Part II projects

In our group we study colloidal suspensions, where particles on the order of a micrometer (the colloids) are dispersed in a solvent. Colloidal systems are highly interesting and relevant, as they find numerous applications in several industrial branches such as coatings, food, cosmetics but also in more technical applications as photonic crystals and data storage devices. In addition, colloids are widely accepted as a versatile model system for atoms and molecules as their phase behaviour is analogous to that of atomic and molecular systems; they display rich phase behaviour involving colloidal  ‘crystal’, ‘liquid’ and ‘gas’ phases. The typical colloidal length and time scales, i.e. micrometers and seconds, make it possible to directly observe colloidal particles in real-space and real-time using video- and/or confocal microscopy. Advanced colloid chemistry techniques are available to tune the chemical and physical properties of the particles or even to develop completely new and unique colloidal model systems. In addition, colloidal systems are easily deformed and manipulated using external fields such as optical laser tweezers.


Please find below some examples of possible part II research projects. If you are interested, please contact Roel Dullens for more detailed information. These projects will be carried out in close collaboration with the group of Dirk Aarts. Please click here to find out more about Part II projects in the Aarts group.


  1. Colloidal model systems
  2. Optical tweezers
  3. Grain boundaries and frustrated crystallisation
  4. Colloids in confinement
  5. Solid-fluid interfaces
  6. Contact Roel Dullens for the latest ideas!
  7. Edinburgh presentation


  • Synthesis and charaterisation of new colloidal model systems

core-shell PMMA rods
PMMA spheres polyhedral colloids

Well defined colloidal model systems are of upmost importance in the study of colloidal dispersions. Using colloid chemistry the chemical and physical properties of the colloidal model system can be precisely adjusted to the physical experiments in mind. Therefore, the synthesis and characterisation of colloidal model systems plays a central role in our research.A wide variety of chemical techniques is available to synthesize many different colloidal particles with very specific properties. For example, very monodisperse silica or latex spheres can be made, bit also rods, magnetic and fluorescent colloids can be prepared. Also the specific interactions between colloids can be controlled using surface chemistry. To characterise the particles several techniques such as light scattering, optical (confocal) microscopy and electron microscopy will be used.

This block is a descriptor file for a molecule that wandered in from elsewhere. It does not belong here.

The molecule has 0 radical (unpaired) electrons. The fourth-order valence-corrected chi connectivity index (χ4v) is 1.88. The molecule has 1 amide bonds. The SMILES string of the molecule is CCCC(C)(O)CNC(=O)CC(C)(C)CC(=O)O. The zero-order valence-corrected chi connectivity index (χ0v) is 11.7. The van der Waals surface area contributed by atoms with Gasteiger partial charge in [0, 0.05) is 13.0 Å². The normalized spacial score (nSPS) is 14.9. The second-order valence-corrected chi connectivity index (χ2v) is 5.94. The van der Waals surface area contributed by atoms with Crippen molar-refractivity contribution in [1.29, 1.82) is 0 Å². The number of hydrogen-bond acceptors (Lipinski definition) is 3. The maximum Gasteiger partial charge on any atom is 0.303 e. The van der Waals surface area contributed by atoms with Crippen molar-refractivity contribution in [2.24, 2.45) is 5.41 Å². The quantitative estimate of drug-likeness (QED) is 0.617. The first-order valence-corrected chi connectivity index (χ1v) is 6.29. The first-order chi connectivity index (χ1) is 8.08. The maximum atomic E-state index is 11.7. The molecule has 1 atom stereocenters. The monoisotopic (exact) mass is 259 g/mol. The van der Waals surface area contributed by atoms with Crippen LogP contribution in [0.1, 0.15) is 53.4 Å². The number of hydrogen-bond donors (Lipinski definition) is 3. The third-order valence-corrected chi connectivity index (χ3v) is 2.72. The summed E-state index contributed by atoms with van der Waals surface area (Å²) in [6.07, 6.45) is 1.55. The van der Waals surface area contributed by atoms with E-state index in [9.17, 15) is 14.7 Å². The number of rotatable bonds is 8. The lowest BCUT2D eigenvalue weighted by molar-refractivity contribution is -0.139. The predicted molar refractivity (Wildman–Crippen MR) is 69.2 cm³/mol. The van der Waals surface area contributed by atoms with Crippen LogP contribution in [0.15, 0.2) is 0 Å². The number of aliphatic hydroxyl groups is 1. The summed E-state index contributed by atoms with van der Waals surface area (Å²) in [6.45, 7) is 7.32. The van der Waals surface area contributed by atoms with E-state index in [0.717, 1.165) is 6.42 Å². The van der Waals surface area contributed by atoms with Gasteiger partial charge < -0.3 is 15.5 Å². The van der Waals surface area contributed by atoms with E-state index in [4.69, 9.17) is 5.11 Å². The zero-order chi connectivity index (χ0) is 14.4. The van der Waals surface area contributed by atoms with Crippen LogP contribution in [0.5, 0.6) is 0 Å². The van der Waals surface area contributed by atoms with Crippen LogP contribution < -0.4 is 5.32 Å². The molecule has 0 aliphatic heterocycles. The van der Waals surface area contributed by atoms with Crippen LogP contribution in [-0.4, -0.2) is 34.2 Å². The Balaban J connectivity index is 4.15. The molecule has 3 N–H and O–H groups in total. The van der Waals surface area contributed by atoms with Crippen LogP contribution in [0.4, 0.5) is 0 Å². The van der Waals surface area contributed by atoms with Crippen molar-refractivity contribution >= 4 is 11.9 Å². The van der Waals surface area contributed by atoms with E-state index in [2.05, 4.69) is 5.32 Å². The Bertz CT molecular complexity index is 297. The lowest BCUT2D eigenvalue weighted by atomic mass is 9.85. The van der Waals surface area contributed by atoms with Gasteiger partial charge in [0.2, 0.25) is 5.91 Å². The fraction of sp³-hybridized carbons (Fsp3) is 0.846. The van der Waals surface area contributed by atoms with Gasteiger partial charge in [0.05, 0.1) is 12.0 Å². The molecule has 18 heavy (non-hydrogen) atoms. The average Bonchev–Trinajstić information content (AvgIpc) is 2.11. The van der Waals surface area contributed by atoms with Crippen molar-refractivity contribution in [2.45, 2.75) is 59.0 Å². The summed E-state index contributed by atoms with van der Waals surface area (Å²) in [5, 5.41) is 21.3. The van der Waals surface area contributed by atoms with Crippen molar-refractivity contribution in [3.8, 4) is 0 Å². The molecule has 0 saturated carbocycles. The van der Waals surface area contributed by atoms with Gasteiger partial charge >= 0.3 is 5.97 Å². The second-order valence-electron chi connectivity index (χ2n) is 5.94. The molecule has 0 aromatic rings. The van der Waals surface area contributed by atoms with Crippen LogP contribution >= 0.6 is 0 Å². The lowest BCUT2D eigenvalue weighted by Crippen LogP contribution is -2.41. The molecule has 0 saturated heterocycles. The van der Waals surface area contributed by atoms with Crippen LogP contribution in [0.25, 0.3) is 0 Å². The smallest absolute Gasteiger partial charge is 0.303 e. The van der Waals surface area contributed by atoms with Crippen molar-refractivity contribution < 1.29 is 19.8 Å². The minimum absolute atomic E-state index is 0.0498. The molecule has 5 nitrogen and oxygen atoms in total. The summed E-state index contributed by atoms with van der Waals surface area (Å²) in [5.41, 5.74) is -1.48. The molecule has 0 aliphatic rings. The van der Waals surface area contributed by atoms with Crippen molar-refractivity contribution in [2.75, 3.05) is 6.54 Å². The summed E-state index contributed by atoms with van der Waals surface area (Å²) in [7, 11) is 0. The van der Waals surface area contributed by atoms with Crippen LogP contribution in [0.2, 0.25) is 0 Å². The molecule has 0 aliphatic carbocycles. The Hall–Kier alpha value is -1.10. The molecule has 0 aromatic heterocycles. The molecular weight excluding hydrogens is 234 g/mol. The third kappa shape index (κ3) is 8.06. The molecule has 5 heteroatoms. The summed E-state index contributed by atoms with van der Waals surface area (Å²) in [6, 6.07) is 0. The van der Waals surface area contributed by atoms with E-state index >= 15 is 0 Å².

Further reading:







  • Optical Tweezers

An optical tweezer is a strongly focussed laser beam that can trap small objects, such as colloids, using the forces that are exerted by the light. The scattering forces push the particles down and the gradient forces pull the particle towards the center of the beam. Combining optical tweezers and colloidal systems facilitates the ability to control, manipulate and deform colloidal systems on the microscopic, i.e. single-particle level (see MOVIE on the right!).

Further reading:
  • D. G. Grier, Nature 424, 810 (2003)
  • D. L. J. Vossen et al, Rev. Sci. Instrum. 78, 2960 (2004)
  • M. J. Lang, S. M. Block, Am. J. Phys. 71, 201 (2003)



laser trapping



  • Grain boundaries and frustrated crystallisation

The strength of materials is closely related to the grain size of the material. However, grain boundary stability is still far from understood. Using geometrical frustration, crystals which are rich in grain boundaries can be prepared. By studying the structural and dynamical behaviour of both colloidal single crystals and crystal imperfections insight will be gained into the relation between frustration and the stability of grain boundaries.

Further reading:



  • Colloids in confinement

The behaviour of colloids can be significantly affected by confinement. Well-defined confining geometries will be developed and we plan to study the influence of confinement on the formation and structure of colloidal (hard sphere) crystals. Futhermore, we want to look into the dynamics of concentrated colloidal suspensions in confinement and glass formation in such systems. This work is done in collaboration with Volkert de Villeneuve and Dirk Aarts

Further reading:



  • Solid-fluid interfaces






Suspensions of hard-sphere colloids display an entropy-driven fluid-crystal transition. This remarkable phenomenon widely serves as a simple model of crystallization in atomic systems. Detailed knowledge of the structure and dynamics of the solid-fluid interface is of central importance for processes such as crystal nucleation and growth. Using specially developed ‘core-shell’ colloidal hard spheres and confocal microscopy the equilibrium and non-equilibrium properties of the interface can be studied at the single particle, model atomic level.

Further reading: